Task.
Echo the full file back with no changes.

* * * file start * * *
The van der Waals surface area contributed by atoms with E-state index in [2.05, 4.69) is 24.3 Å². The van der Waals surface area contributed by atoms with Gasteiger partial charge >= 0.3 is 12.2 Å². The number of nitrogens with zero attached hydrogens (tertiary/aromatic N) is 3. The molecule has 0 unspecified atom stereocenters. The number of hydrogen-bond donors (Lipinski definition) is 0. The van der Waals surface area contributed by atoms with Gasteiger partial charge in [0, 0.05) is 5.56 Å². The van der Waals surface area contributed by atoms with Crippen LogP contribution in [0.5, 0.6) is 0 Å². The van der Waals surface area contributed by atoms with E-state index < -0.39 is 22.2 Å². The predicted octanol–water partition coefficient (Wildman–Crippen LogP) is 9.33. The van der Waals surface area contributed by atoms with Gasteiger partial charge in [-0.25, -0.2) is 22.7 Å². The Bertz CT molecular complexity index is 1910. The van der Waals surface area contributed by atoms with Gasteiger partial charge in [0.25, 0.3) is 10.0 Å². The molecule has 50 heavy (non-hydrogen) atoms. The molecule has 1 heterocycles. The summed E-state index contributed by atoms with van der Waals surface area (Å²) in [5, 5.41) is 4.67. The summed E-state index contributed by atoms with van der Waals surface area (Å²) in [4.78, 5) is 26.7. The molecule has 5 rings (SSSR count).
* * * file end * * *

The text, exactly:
The van der Waals surface area contributed by atoms with E-state index in [2.05, 4.69) is 24.3 Å². The van der Waals surface area contributed by atoms with Gasteiger partial charge >= 0.3 is 12.2 Å². The number of nitrogens with zero attached hydrogens (tertiary/aromatic N) is 3. The molecule has 0 unspecified atom stereocenters. The number of hydrogen-bond donors (Lipinski definition) is 0. The van der Waals surface area contributed by atoms with Gasteiger partial charge in [0, 0.05) is 5.56 Å². The van der Waals surface area contributed by atoms with Crippen LogP contribution in [0.5, 0.6) is 0 Å². The van der Waals surface area contributed by atoms with E-state index < -0.39 is 22.2 Å². The predicted octanol–water partition coefficient (Wildman–Crippen LogP) is 9.33. The van der Waals surface area contributed by atoms with Gasteiger partial charge in [-0.25, -0.2) is 22.7 Å². The Bertz CT molecular complexity index is 1910. The van der Waals surface area contributed by atoms with Gasteiger partial charge in [0.25, 0.3) is 10.0 Å². The molecule has 50 heavy (non-hydrogen) atoms. The molecule has 1 heterocycles. The summed E-state index contributed by atoms with van der Waals surface area (Å²) in [5, 5.41) is 4.67. The summed E-state index contributed by atoms with van der Waals surface area (Å²) in [4.78, 5) is 26.7. The molecule has 5 rings (SSSR count).